This week, I was researching cisterns. With our small lot and no empty spaces, we’ll either have to go underground (in the mulched driveway) or in the cellar. Sure, we can get a few plastic 55 gallon drums (we can get some free from a local car wash) but we need serious water storage if we are going to do this right.   I called a man the other day and according to his calculations (using average rainfall, size of roof) we could collect 28,000 gallons of water from just our house alone!   Cisterns, he said, aren’t cheap, running from 75 cents to a dollar per gallon of water stored.   He’s supposed to get back with me on cost and schematics… getting oneself untangled from dependency on municipal services sure ain’t cheap. On the New Zealand homestead, water (household and drinking) came from rainfall which was collected off the corrugated iron roof and stored in a huge above ground ferrous tank – simple, low tech.    In Florida (10 acres) we had a well. Urban homesteaders don’t have it quite that easy – can’t dig a well nor can we have above ground water storage, especially for us who live on just a 66′ x 132′ property. There just isn’t any room (we are chock a block full already).   It’s certainly going to be a challenge, but the “c” word’s never stopped us.  

Oh, but it would be soooo nice to have a place likethis… who wouldn’t wanna be a hobbit and live in a shire as the battle rages for control of middle earth? Ah, yes, but then Frodo and companions left the green, simple life, agrarian of the shire for a life of danger and parts unknown.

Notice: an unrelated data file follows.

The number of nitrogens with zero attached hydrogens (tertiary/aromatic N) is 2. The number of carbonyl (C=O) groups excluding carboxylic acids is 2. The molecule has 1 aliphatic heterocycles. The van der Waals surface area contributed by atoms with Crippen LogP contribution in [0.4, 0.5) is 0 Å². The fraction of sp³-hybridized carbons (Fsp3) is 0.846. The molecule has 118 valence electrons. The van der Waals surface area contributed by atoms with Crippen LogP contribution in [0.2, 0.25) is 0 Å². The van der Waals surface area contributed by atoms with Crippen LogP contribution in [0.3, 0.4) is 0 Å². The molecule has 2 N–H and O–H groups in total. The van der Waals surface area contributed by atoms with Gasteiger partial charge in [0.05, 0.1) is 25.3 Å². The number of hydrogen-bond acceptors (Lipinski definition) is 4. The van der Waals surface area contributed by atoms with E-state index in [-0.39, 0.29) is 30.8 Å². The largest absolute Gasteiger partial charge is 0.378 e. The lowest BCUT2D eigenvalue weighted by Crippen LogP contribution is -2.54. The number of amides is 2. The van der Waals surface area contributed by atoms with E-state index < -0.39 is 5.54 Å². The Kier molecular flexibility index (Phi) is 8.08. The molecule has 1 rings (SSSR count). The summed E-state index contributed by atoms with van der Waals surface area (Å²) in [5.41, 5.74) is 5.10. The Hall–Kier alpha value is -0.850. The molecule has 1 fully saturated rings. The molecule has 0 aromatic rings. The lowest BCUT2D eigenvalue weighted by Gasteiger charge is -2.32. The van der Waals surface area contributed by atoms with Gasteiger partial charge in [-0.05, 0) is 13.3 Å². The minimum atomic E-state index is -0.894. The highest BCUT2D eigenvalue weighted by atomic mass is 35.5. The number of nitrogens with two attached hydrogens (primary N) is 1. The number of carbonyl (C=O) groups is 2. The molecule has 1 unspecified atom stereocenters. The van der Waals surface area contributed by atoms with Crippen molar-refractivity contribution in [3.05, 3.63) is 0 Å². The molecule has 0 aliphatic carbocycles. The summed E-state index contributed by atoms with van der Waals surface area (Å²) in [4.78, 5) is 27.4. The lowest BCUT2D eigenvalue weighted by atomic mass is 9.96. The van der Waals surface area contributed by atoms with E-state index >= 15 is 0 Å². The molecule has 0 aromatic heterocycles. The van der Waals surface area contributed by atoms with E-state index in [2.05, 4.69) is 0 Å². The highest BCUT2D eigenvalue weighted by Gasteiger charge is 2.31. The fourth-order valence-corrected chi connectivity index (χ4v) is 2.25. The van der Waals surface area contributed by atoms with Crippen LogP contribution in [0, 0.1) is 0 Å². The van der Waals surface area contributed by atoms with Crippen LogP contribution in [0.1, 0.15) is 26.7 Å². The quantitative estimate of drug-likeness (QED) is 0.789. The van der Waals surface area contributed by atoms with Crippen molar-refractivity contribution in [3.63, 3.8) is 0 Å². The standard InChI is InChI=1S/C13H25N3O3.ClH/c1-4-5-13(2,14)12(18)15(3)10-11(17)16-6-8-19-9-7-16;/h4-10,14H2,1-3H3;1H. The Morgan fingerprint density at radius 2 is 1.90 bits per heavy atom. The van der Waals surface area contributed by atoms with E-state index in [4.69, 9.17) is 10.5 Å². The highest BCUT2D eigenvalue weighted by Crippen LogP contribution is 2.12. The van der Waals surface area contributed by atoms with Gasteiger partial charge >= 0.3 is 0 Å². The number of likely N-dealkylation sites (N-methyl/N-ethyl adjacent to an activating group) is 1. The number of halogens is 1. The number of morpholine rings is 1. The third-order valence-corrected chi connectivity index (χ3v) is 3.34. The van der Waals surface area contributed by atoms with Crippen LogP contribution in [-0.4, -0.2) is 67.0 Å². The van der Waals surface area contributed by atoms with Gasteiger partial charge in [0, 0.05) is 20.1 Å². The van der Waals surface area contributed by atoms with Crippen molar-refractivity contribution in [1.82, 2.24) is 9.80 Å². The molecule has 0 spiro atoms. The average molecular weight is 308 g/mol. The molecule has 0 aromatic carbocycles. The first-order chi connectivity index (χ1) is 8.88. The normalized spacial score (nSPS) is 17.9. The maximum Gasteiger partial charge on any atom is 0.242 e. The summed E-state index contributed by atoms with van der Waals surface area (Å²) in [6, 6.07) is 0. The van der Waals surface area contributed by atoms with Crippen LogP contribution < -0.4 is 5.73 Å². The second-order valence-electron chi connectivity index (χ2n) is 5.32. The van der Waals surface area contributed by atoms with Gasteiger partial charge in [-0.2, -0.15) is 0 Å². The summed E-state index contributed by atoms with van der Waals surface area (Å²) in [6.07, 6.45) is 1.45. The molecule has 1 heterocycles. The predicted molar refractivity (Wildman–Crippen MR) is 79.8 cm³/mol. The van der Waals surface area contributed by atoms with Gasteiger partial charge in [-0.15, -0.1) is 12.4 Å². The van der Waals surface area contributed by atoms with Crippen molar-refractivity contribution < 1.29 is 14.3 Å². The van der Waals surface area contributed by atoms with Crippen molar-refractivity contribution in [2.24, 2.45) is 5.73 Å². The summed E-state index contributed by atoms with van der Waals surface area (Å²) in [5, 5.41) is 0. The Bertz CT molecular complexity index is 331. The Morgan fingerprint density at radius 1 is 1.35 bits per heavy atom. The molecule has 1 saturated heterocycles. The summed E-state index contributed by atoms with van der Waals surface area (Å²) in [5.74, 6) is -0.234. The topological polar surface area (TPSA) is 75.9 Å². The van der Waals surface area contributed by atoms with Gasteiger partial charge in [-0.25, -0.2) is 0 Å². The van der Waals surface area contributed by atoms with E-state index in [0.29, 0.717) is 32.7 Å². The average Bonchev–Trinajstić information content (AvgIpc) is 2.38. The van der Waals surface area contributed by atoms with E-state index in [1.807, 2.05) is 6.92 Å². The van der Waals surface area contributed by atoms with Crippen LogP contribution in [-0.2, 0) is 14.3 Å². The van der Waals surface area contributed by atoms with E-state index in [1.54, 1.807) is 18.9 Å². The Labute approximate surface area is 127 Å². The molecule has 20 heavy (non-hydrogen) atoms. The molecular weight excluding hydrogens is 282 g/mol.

Afternoon nap time

Animal House

Last week Jules and Justin built a temporary structure (out of scrap materials we have lying around) adjacent to the chicken house for the goats to sleep (neat, don’t you think?). Well, we aren’t the only ones that think the “double decker” structure is cool. The goats just love their new “digs” After it was erected they eagerly jumped on the shelves and looked at us and “ma-awd” as if to say “great job, guys.”   They are very contented (and spoiled) goats.   Once Jules puts his sketches of the 3-in-1 animal structure into a real life model, this temporary structure will be moved to the back of the animal enclosure and used as a play structure for the goats.

As you can see from this picture, we have dog toys hanging down the structure. Goats love to mouth things and it was Jordanne’s idea to put up some dog chew toys which the goats love to play with – these kids are like little kids, always curious and mischievous at times.

We also put up the canvas tarp that we received in the mail, checking if it would span the part of the animals’ enclosure which we wanted to keep dry. Fits perfectly and looks nice (better than, say, a blue tarp or permanent covering). When there’s a chance of rain, we can roll it over and then back when the sun comes out.


Biotech instills fear and loathing in California rice belt {OCA}

…The U.S. rice harvest is imperiled by the discovery of small amounts of experimental strains of genetically engineered rice in storage facilities holding crops destined for the food supply. Bayer CropScience AG, the German company responsible for the mistake, is still investigating how the experimental rice got into the food supply. Federal officials say the company’s signature genetically engineered rice came from storage bins in Arkansas and Missouri, but they don’t know where it was grown.
read more

L.A. replacing signature palm trees with natives {MSNBC}